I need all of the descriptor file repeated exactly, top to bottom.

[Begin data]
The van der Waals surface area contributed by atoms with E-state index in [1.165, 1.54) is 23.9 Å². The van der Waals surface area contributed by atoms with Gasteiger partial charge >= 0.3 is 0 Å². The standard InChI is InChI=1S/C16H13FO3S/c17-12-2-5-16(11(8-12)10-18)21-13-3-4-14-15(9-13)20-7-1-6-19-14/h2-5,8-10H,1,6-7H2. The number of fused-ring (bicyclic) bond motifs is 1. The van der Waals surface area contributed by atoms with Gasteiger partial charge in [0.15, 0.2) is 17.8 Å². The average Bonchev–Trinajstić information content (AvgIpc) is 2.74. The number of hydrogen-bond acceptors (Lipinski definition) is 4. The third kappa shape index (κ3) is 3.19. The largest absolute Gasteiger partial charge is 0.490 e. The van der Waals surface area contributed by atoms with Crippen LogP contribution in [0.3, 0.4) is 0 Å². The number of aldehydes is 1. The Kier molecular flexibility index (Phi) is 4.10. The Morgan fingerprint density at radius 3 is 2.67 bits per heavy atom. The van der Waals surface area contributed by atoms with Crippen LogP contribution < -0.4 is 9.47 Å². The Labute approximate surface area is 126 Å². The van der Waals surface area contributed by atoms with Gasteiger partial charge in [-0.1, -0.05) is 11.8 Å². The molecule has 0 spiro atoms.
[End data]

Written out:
The van der Waals surface area contributed by atoms with E-state index in [1.165, 1.54) is 23.9 Å². The van der Waals surface area contributed by atoms with Gasteiger partial charge >= 0.3 is 0 Å². The standard InChI is InChI=1S/C16H13FO3S/c17-12-2-5-16(11(8-12)10-18)21-13-3-4-14-15(9-13)20-7-1-6-19-14/h2-5,8-10H,1,6-7H2. The number of fused-ring (bicyclic) bond motifs is 1. The van der Waals surface area contributed by atoms with Gasteiger partial charge in [0.15, 0.2) is 17.8 Å². The average Bonchev–Trinajstić information content (AvgIpc) is 2.74. The number of hydrogen-bond acceptors (Lipinski definition) is 4. The third kappa shape index (κ3) is 3.19. The largest absolute Gasteiger partial charge is 0.490 e. The van der Waals surface area contributed by atoms with Crippen LogP contribution in [0.3, 0.4) is 0 Å². The number of aldehydes is 1. The Kier molecular flexibility index (Phi) is 4.10. The Morgan fingerprint density at radius 3 is 2.67 bits per heavy atom. The van der Waals surface area contributed by atoms with Crippen LogP contribution < -0.4 is 9.47 Å². The Labute approximate surface area is 126 Å². The van der Waals surface area contributed by atoms with Gasteiger partial charge in [-0.1, -0.05) is 11.8 Å². The molecule has 0 spiro atoms.